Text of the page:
Free, publicly-accessible full text available June 1, 2023
  4. Abstract

    The next core-collapse supernova in the Milky Way or its satellites will represent a once-in-a-generation opportunity to obtain detailed information about the explosion of a star and provide significant scientific insight for a variety of fields because of the extreme conditions found within. Supernovae in our galaxy are not only rare on a human timescale but also happen at unscheduled times, so it is crucial to be ready and use all available instruments to capture all possible information from the event. The first indication of a potential stellar explosion will be the arrival of a bright burst of neutrinos. Its observation by multiple detectors worldwide can provide an early warning for the subsequent electromagnetic fireworks, as well as signal to other detectors with significant backgrounds so they can store their recent data. The supernova early warning system (SNEWS) has been operating as a simple coincidence between neutrino experiments in automated mode since 2005. In the current era of multi-messenger astronomy there are new opportunities for SNEWS to optimize sensitivity to science from the next galactic supernova beyond the simple early alert. This document is the product of a workshop in June 2019 towards design of SNEWS 2.0, an upgradedmore »SNEWS with enhanced capabilities exploiting the unique advantages of prompt neutrino detection to maximize the science gained from such a valuable event.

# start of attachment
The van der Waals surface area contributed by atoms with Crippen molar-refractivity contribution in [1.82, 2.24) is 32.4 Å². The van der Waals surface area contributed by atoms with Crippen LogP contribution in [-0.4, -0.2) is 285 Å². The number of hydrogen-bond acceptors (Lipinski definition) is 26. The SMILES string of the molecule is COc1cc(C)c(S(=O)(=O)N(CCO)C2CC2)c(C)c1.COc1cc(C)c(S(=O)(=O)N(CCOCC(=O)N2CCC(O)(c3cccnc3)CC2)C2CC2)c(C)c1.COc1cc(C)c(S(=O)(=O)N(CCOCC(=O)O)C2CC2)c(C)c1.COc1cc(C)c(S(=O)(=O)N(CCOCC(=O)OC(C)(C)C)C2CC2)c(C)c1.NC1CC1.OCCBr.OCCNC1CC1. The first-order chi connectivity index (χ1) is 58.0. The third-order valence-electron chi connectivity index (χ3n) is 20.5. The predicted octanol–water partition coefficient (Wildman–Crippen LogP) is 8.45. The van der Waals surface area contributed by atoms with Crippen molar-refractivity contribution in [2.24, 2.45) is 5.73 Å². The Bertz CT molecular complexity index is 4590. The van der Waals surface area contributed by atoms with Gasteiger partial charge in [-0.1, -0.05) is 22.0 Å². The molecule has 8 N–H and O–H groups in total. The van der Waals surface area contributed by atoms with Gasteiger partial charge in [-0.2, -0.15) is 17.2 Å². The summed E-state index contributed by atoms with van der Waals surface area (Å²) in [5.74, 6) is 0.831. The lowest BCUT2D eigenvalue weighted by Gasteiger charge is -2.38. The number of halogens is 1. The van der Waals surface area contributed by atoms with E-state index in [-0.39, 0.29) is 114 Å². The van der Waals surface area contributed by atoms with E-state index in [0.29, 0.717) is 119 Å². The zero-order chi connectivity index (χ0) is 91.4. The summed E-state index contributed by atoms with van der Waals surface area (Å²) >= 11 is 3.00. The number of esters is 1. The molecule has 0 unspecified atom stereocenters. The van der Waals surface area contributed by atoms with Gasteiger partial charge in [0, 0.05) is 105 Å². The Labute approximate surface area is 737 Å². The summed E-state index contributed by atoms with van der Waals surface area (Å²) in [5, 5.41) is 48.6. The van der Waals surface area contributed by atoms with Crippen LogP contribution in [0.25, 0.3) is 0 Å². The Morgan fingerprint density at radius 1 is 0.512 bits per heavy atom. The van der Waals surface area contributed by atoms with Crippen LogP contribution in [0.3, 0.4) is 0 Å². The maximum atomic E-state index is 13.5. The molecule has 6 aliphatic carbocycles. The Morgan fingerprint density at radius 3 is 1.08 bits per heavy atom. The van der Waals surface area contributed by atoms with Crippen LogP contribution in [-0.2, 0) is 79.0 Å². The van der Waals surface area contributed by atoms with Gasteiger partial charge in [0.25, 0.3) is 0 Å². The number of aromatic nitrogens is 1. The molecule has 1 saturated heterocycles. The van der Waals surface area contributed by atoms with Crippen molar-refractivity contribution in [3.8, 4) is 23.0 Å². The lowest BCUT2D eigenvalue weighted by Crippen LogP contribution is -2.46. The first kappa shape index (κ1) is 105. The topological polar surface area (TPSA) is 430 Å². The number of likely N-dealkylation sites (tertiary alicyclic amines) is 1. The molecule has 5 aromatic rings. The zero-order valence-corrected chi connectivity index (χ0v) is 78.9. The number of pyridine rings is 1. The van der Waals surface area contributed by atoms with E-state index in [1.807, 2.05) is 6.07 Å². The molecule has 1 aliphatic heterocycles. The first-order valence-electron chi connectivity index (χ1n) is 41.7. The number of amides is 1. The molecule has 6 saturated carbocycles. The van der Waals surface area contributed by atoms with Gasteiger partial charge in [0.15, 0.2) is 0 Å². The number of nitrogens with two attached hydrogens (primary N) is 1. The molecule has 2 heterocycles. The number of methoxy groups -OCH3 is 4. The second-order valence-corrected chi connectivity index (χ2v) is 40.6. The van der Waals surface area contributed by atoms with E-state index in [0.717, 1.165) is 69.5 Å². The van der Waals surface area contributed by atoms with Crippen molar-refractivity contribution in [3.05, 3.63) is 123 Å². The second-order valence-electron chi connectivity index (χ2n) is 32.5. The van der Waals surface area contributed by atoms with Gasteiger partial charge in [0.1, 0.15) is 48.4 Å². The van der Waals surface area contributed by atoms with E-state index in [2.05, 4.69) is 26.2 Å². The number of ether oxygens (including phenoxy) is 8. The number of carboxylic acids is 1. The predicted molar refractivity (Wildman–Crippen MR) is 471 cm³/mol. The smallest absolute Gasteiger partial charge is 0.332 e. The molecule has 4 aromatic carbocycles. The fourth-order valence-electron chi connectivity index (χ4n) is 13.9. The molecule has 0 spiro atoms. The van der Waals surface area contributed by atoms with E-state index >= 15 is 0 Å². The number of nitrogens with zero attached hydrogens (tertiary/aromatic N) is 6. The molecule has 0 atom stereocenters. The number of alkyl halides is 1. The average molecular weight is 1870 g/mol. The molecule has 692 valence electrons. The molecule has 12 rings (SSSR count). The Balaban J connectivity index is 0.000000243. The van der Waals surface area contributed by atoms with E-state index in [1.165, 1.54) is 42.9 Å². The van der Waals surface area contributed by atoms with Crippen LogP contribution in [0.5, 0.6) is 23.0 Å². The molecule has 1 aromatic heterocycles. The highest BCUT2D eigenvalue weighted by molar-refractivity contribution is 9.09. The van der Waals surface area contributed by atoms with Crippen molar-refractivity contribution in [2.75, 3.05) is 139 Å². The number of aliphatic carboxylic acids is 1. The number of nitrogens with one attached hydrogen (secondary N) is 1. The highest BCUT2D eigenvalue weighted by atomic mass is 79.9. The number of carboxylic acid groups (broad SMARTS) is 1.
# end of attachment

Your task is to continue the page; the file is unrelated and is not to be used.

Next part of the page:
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  5. Aims . We present a comprehensive dataset of optical and near-infrared photometry and spectroscopy of type Ia supernova (SN) 2016hnk, combined with integral field spectroscopy (IFS) of its host galaxy, MCG -01-06-070, and nearby environment. Our goal with this complete dataset is to understand the nature of this peculiar object. Methods . Properties of the SN local environment are characterized by means of single stellar population synthesis applied to IFS observations taken two years after the SN exploded. We performed detailed analyses of SN photometric data by studying its peculiar light and color curves. SN 2016hnk spectra were compared to other 1991bg-like SNe Ia, 2002es-like SNe Ia, and Ca-rich transients. In addition, we used abundance stratification modeling to identify the various spectral features in the early phase spectral sequence and also compared the dataset to a modified non-LTE model previously produced for the sublumnious SN 1999by. Results . SN 2016hnk is consistent with being a subluminous ( M B  = −16.7 mag, s B V =0.43 ± 0.03), highly reddened object. The IFS of its host galaxy reveals both a significant amount of dust at the SN location, residual star formation, and a high proportion of old stellar populations in themore »local environment compared to other locations in the galaxy, which favors an old progenitor for SN 2016hnk. Inspection of a nebular spectrum obtained one year after maximum contains two narrow emission lines attributed to the forbidden [Ca  II ] λ λ 7291,7324 doublet with a Doppler shift of 700 km s −1 . Based on various observational diagnostics, we argue that the progenitor of SN 2016hnk was likely a near Chandrasekhar-mass ( M Ch ) carbon-oxygen white dwarf that produced 0.108 M ⊙ of 56 Ni. Our modeling suggests that the narrow [Ca  II ] features observed in the nebular spectrum are associated with 48 Ca from electron capture during the explosion, which is expected to occur only in white dwarfs that explode near or at the M Ch limit.« less